You will need to create routes that point to each router's IP address or publish the network using a dynamic routing protocol (OSPF, EIGRP etc)

For static route:
Router 1, Management IP (, Network /24)
Router 2, Management IP (, Network /24)

For Router 1 to know about network on router 2,
you would need a route like
ip route

For Router 2 to know about network on router 1,
you would need a route like
ip route

This is assuming all routers can ping one another
JohnBusiness Consultant (Owner)Commented:
@JohnnyD74 - Your routers all have separate external IP addresses. What you are say is that if MY subnet is 192.168.0 you should see my gear. This does not work.
JohnnyD74Author Commented:
Hi Folks. Here is my current arrangement now (the public IP's are fictitious but you will get the idea)
JohnnyD74Author Commented:
My Goal is to keep all routers at if possible (two lab routers for device setup purposes)
JohnBusiness Consultant (Owner)Commented:
I see what you are trying to do, but it will not work between routers, only out through the internet. Otherwise you would be connecting to every 192.168.0 network in the world.
AkinsdNetwork AdministratorCommented:
Thanks for the diagram
That topology won't work if you need inter-connectivity between the network.

The only way is if your devices are connecting via host names rather than IP. This also requires that you have a domain environment. In such situation, you will need to implement double NAt which would only solve half the problem

Visualize it this way
You have a house on Main street in Oakland with address 555 Main Street
You also have a second house in San Francisco with address 555 Main Street

If asked to go to 555 Main Street, how would you determine whether to go to San Francisco or Oakland.

That's exactly the scenario you've created here
A packet from computer 2 with ip address destined for computer 3 with ip won't go anywhere
JohnBusiness Consultant (Owner)Commented:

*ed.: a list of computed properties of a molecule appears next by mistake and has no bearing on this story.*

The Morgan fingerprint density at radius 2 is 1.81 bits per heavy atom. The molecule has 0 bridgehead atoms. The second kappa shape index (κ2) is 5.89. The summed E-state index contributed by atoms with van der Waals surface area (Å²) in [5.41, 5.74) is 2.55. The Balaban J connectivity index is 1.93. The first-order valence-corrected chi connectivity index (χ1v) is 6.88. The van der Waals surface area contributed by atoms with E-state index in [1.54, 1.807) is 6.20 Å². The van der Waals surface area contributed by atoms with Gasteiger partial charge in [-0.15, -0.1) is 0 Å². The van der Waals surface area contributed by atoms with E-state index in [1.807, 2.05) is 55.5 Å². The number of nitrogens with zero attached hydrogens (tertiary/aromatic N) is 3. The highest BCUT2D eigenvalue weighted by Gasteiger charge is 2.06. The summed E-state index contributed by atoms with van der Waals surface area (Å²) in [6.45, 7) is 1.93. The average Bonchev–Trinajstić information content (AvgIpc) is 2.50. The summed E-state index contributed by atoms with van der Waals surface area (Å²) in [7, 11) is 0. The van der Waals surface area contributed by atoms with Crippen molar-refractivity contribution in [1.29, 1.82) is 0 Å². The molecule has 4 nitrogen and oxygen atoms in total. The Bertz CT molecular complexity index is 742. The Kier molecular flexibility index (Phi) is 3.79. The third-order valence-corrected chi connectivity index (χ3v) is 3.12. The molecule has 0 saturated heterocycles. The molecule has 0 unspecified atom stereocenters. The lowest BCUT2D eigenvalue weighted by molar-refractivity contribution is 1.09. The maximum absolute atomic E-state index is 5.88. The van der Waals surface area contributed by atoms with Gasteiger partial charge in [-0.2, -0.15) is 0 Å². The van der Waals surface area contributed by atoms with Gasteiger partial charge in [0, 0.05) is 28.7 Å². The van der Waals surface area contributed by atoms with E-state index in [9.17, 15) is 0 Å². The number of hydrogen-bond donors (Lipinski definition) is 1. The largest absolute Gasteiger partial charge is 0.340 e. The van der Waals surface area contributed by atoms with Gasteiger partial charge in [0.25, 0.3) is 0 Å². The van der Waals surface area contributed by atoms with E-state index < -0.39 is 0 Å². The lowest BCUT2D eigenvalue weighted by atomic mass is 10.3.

With respect, I am not sure that you understand subnets. is NOT a subnet. It is an IP address. through to IS a subnet comprised of 245 distinct IP addresses.

You can do what you want on ONE network (ONE external IP) and several routers all with distinct LAN addresses.
AkinsdNetwork AdministratorCommented:
It can only work halfway if these conditions are met
- Domain Environment
- Communication is by hostname
- Double NAT is in place (This means you would create another set of subnets and do one to one mapping. So if Computer2.dc1.local wants to connect to Computer3.dc2.local, you can create a subnet like /24. Computer 1 would query the DNS which would supply the address When the traffic gets to Router C, it will translate that address to You would implement a similar setup eg /24 for Router B

This type of scenario usually happens when 2 companies merge and both are on the same IP scheme.
You would use this temporarily to connect important resources, and then implement better scheme at a later time.

I hope this helps
Fred MarshallPrincipalCommented:
I should think that a reasonable goal might be to keep all the computers, servers, printers, etc. on
The only real issue here is keeping all the routers on the same IP address.
So, perhaps a good solution would be to change the router addresses to:
while keeping their subnets at